MINNEAPOLIS — Nancy Kjellberg’s allergies were insufferable again, with sharp sinus pain and her nose so stuffed up it was hard to breathe.

She didn’t want to go to the doctor. This time, she didn’t have to.

Kjellberg, 59, simply charged $25 to her credit card and spent a few minutes answering an online survey at Zipnosis.com. Hours later, she received a diagnosis electronically and picked up antibiotics at her pharmacy, without ever talking to the clinician in person or on the phone.

“I would rather be doing other things than going to the doctor’s office,” said Kjellberg, a retired production planner who lives in Big Lake, Minn. “If you have ever had any of these things, you pretty much know what’s wrong with you.”

Minneapolis-based Zipnosis thinks it is onto the latest innovation in convenient health care for minor ailments like colds, allergies or bladder infections.

Led by Rick Krieger, who co-founded a company that became MinuteClinic, Zipnosis started a one-year pilot this month with local provider Park Nicollet Health Services.


Already, more than 300 people have used the service. Consumers fill out Zipnosis’ survey online, and two nurse practitioners on duty at Park Nicollet’s Quick Check center review the answers and send back a diagnosis.

But there are skeptics. Some local doctors say they wouldn’t recommend Zipnosis to their patients for fear of misdiagnosis. Dr. Benjamin Whitten, president of the Minnesota Medical Association, said his personal view is that “written information and check lists” can’t replace seeing a patient in person.

“I see the absence of a direct communication as a shortcoming and a potential problem,” Whitten said.

Zipnosis and Park Nicollet say the service gives patients an option that’s affordable and convenient. Zipnosis costs $25 to use, priced to compete with insurance co-payments and cheaper than a MinuteClinic visit.

The company estimates a clinician can make a diagnosis and recommend treatment from the survey in three minutes.

“There is nothing that can hold water to what we are doing,” said Jon Pearce, Zipnosis’ chief operating officer and one of its co-founders. “We can lower the cost of health care and still make it profitable for clinicians.”

Zipnosis began three years ago. Pearce, an MBA student at the University of Minnesota’s Carlson School of Management, came up with the idea along with two others, whom the company declined to name. Krieger joined as CEO at the end of 2008.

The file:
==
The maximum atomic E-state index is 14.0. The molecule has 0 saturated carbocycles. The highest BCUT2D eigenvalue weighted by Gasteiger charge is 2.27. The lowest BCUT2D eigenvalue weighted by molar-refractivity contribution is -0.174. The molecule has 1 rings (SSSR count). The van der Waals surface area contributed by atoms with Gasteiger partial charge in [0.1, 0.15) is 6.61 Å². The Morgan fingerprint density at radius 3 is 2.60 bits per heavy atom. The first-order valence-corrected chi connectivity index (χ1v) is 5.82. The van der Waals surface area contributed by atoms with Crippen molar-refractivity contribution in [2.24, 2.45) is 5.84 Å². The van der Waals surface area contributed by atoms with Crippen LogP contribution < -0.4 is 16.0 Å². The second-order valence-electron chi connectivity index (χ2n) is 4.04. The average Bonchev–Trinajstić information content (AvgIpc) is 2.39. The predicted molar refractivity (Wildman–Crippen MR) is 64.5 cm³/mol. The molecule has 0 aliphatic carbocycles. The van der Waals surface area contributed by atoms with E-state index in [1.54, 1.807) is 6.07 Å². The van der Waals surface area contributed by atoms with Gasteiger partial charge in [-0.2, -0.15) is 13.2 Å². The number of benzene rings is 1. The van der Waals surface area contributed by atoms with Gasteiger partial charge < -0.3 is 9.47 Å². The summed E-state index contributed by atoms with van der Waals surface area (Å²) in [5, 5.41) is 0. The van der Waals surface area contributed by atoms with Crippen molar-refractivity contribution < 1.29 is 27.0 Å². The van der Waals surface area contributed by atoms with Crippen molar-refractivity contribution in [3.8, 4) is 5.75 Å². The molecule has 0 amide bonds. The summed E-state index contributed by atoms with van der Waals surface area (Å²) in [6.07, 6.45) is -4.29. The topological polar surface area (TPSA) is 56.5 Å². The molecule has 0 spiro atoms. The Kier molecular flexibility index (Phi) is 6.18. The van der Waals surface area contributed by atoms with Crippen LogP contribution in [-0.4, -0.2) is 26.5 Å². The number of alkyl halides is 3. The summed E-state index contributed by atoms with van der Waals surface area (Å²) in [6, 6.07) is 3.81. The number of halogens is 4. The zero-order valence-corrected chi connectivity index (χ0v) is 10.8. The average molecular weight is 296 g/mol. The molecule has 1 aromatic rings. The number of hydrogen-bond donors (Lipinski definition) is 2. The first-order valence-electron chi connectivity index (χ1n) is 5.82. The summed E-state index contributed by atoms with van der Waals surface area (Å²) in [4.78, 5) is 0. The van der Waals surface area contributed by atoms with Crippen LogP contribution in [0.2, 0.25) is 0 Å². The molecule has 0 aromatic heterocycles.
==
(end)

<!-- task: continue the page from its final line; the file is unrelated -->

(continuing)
With four employees, Zipnosis has about $600,000 in angel funding and aims to be profitable by fall 2011. It is active only in Minnesota for now, but Krieger said the goal is to be in 15 states by fall 2011.


One of the company’s target groups is young adults ages 18 to 35, who often are not insured, rarely get sick and are looking for ways to save money. Pearce, 31, remembers waiting for four hours in urgent care last year in Kansas and paying $150 for treatment for a sinus infection. He called it “ridiculous.”

“Those young adults are the urgent care frequent fliers,” Krieger said. “We fit their needs to a tee.”

The company is also building marketing campaigns for moms, self-insured employers and consumers with high private insurance co-pay or deductible plans.

The business model has evolved. Last year, there was a three-month pilot at St. Olaf College, where students used Zipnosis as part of the school’s health services. Then the company hired its own nurse practitioners and offered its services to the Twin Cities Pipes Trade Service Association, which manages health benefits for 16,000 union members and dependents.

Under the latest arrangement, Park Nicollet provides nurse practitioners to review the Zipnosis surveys. The nurse practitioners have physicians available if difficult questions come up. For each diagnosis sent, Zipnosis gives a part of the revenue back to Park Nicollet.

Survey questions address whether a patient has severe medical conditions, and a “yes” will trigger a message to the patient recommending he go see a doctor. A physician’s assistant may also send a message out to a Zipnosis user telling her she should go to a clinic.

“This is not medicine by algorithm,” said Dr. John Misa, Park Nicollet’s chief of primary care. “This is medicine by Park Nicollet clinicians.”


Other companies are trying similar approaches. Earlier this month, Blue Cross and Blue Shield of Minnesota rolled out its program, “Online Care Anywhere,” for Medtronic employees in the state. Employees pay $20 to set up 15-minute appointments via Web cam or text messaging with Fairview Health Services’ doctors. And HealthPartners announced it will start offering online diagnosis and treatment for common medical conditions starting this fall.

Although local doctors said they are interested to see how the innovation plays out, there are questions.

Some are concerned that online treatments won’t make it into medical history files that patients’ primary care physicians have access to. Others say they worry online services could prescribe unnecessary antibiotics to treat minor symptoms, which could lead to more health problems down the line.

Pearce said Park Nicollet clinicians will be able to view a patient’s history on Zipnosis to check for abuse.

“They treat the patients with the same amount of information as if they were to walk in through the door,” Pearce said. “It’s up to them to make a clinical decision.”

For Kjellberg, the Zipnosis user, getting her antibiotics without having to see the doctor was convenient.

“Personally, I put off going to the doctor just because it takes up a chunk of your day,” Kjellberg said. “I try to avoid going places that I don’t really want to go.”


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